Raves for OctoberFeast’s dense multi-grain bread.

Ethnic Treat: Loafing Around


OctoberFeast Bread

Lori Eanes

Mention “European bread” or “the breads of Europe,” and what comes to mind?

The fluffy stuff. The stretchy stuff. The soft stuff. The spongey stuff. Those golden-crusted rounds, braids, bars, and baguettes that, torn asunder, yield pillowy white poufs perforated with countless air pockets, all of them exhaling the sunny, floury perfumes that make you think of Paris, say. Or Rome, or Mykonos.

But another kind of bread was born in the ovens Over There. It bespeaks an ancient heritage predating fancy city stuff such as de-germed, de-branned wheat, and sifted flour. Such bread—heavy, hearty, and stalwartly sour—evokes the fairy-tale forest hut, the ancient hearth, the heavy slice as not just an airy snack or something on the side to soak up soup or sauce but sustenance.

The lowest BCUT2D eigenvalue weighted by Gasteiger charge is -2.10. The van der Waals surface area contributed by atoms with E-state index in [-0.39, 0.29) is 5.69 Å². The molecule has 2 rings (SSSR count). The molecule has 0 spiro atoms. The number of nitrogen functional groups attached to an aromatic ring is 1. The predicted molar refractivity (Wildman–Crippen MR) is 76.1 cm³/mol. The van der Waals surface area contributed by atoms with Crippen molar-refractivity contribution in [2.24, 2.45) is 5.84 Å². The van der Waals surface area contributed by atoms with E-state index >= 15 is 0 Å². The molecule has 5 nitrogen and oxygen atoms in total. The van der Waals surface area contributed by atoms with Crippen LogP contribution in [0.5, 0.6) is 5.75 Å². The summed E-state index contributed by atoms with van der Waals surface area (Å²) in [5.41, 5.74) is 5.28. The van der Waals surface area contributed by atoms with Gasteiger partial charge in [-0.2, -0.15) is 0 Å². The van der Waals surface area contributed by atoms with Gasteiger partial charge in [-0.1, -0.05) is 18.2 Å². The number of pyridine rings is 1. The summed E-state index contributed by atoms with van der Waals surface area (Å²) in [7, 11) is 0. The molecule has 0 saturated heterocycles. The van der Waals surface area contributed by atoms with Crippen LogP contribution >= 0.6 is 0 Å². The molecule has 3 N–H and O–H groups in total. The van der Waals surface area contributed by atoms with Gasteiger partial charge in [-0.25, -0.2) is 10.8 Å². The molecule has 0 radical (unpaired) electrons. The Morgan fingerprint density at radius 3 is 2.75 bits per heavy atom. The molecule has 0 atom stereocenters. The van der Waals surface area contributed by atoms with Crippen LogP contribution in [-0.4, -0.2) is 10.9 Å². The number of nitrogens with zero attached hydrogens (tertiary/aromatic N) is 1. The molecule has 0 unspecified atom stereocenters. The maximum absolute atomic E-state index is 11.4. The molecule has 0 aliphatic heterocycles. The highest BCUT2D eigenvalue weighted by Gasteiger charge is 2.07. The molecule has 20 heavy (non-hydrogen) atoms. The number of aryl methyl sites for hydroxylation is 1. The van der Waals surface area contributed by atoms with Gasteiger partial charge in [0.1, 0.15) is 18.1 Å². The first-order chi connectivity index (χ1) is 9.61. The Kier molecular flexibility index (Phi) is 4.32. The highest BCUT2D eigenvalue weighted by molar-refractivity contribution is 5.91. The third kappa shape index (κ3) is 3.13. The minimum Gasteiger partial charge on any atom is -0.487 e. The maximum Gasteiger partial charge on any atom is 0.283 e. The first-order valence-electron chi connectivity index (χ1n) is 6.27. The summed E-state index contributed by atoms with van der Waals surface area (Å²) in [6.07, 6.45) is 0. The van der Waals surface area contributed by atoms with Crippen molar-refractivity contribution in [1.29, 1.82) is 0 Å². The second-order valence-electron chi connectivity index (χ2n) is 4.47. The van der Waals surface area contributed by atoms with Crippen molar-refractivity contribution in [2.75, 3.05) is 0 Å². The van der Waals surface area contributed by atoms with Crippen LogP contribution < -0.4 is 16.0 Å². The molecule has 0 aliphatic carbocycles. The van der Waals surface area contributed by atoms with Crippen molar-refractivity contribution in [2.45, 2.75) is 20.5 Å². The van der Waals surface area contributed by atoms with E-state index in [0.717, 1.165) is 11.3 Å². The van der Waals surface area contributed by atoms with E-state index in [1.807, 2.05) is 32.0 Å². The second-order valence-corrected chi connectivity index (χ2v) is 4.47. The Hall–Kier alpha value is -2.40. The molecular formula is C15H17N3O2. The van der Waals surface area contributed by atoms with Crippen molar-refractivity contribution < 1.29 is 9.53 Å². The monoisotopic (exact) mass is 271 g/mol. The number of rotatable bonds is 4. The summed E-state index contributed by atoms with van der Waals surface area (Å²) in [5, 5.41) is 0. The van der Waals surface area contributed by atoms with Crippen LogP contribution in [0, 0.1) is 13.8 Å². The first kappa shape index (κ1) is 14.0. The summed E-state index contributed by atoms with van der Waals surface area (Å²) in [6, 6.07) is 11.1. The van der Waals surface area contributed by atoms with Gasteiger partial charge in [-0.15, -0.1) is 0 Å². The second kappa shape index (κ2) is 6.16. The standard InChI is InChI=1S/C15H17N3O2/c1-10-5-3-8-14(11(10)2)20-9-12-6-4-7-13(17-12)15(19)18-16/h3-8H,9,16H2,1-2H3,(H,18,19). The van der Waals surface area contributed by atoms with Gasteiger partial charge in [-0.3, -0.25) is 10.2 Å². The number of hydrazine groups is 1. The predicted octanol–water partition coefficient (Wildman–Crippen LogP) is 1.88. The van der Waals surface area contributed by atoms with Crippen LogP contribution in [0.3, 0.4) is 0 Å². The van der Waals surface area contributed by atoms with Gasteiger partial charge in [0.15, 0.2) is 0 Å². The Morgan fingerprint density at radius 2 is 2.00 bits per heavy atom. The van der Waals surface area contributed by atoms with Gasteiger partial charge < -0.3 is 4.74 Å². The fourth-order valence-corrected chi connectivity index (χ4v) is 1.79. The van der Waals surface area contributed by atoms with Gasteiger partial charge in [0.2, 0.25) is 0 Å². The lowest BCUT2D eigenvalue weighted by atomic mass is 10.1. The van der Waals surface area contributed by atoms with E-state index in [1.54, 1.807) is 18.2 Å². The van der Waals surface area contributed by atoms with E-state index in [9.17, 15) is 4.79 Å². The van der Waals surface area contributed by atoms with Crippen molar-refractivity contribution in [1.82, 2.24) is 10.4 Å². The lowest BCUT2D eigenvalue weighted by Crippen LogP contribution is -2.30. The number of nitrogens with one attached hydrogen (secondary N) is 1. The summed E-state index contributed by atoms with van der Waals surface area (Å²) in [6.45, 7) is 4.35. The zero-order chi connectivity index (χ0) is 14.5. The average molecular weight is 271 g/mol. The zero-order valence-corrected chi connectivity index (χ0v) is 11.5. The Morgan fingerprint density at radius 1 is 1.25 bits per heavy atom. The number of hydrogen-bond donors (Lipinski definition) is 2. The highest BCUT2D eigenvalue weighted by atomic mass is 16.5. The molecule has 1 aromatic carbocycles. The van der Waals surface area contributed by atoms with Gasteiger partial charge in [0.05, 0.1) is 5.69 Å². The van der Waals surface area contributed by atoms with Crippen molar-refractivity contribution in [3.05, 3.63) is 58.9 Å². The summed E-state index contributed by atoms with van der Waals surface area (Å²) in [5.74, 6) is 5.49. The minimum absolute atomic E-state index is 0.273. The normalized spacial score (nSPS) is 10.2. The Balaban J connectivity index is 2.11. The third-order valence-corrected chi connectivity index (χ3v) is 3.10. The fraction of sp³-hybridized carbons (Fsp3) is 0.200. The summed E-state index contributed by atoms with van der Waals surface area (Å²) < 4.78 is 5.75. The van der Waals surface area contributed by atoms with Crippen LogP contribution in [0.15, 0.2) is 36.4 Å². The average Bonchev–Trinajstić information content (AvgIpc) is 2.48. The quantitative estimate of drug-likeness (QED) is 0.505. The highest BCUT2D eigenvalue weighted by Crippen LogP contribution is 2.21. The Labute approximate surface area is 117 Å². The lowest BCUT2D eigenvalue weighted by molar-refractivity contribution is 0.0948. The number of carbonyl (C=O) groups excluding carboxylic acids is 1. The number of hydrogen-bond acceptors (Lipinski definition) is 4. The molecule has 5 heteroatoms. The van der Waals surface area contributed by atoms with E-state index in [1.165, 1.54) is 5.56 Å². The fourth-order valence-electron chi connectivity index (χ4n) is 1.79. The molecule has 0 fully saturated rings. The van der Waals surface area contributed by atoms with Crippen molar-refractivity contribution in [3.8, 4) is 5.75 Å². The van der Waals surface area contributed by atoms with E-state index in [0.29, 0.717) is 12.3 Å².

Such bread enjoys pride of place at OctoberFeast, located midway down the downtown Berkeley block that I have dubbed Gourmet Gulch because it also includes Slow, Chocolatier Blue, and the Brazil Cafe. Munich-born proprietor Dieter Heise, who also sells his baked goods at various local farmers markets, drew upon his Teutonic roots and adapted centuries-old traditional recipes to produce the protein-packed multi-grain loaf that is this bakery’s bestseller. Crafted mainly of oats, flaxseeds, sesame seeds, and sunflower seeds, this compact brick weighs well over a pound and is (for many, mercifully) wheat-free. Heise recommends slicing it thinly—no more than half an inch high—and topping the slices with meat, cheese, seafood, and/or pickles for Danish-style smorrebrod.

OctoberFeast, 1954 University Ave., Berkeley, 510-207-2320. www.octoberfeast.com.

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